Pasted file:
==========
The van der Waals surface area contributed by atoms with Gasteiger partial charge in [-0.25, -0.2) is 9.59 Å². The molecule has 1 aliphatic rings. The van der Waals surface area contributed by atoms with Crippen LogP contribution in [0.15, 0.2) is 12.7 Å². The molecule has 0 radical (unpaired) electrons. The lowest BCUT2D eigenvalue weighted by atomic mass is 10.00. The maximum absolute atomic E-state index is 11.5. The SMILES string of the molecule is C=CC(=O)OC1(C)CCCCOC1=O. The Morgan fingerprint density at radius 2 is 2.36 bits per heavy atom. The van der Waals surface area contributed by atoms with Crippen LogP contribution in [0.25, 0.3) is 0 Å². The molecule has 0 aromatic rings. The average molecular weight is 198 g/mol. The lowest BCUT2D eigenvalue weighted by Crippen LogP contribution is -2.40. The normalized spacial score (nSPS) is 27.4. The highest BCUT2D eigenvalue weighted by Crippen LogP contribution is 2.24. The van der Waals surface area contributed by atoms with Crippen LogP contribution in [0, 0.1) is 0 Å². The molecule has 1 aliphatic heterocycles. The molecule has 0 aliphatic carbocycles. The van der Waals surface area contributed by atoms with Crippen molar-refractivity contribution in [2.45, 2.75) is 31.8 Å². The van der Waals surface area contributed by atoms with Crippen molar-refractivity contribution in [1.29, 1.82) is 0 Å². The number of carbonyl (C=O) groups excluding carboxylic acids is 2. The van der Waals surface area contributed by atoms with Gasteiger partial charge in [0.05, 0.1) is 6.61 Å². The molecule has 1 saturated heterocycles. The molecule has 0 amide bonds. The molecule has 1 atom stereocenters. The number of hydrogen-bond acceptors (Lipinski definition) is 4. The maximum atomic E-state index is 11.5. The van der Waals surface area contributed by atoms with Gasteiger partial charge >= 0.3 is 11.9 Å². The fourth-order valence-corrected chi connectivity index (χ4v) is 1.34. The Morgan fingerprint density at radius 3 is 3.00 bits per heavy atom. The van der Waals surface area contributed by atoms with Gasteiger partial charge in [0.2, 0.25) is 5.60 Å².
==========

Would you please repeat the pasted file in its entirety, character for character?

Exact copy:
The van der Waals surface area contributed by atoms with Gasteiger partial charge in [-0.25, -0.2) is 9.59 Å². The molecule has 1 aliphatic rings. The van der Waals surface area contributed by atoms with Crippen LogP contribution in [0.15, 0.2) is 12.7 Å². The molecule has 0 radical (unpaired) electrons. The lowest BCUT2D eigenvalue weighted by atomic mass is 10.00. The maximum absolute atomic E-state index is 11.5. The SMILES string of the molecule is C=CC(=O)OC1(C)CCCCOC1=O. The Morgan fingerprint density at radius 2 is 2.36 bits per heavy atom. The van der Waals surface area contributed by atoms with Crippen LogP contribution in [0.25, 0.3) is 0 Å². The molecule has 0 aromatic rings. The average molecular weight is 198 g/mol. The lowest BCUT2D eigenvalue weighted by Crippen LogP contribution is -2.40. The normalized spacial score (nSPS) is 27.4. The highest BCUT2D eigenvalue weighted by Crippen LogP contribution is 2.24. The van der Waals surface area contributed by atoms with Crippen LogP contribution in [0, 0.1) is 0 Å². The molecule has 1 aliphatic heterocycles. The molecule has 0 aliphatic carbocycles. The van der Waals surface area contributed by atoms with Crippen molar-refractivity contribution in [2.45, 2.75) is 31.8 Å². The van der Waals surface area contributed by atoms with Crippen molar-refractivity contribution in [1.29, 1.82) is 0 Å². The number of carbonyl (C=O) groups excluding carboxylic acids is 2. The van der Waals surface area contributed by atoms with Gasteiger partial charge in [0.05, 0.1) is 6.61 Å². The molecule has 1 saturated heterocycles. The molecule has 0 amide bonds. The molecule has 1 atom stereocenters. The number of hydrogen-bond acceptors (Lipinski definition) is 4. The maximum atomic E-state index is 11.5. The van der Waals surface area contributed by atoms with Gasteiger partial charge >= 0.3 is 11.9 Å². The fourth-order valence-corrected chi connectivity index (χ4v) is 1.34. The Morgan fingerprint density at radius 3 is 3.00 bits per heavy atom. The van der Waals surface area contributed by atoms with Gasteiger partial charge in [0.2, 0.25) is 5.60 Å².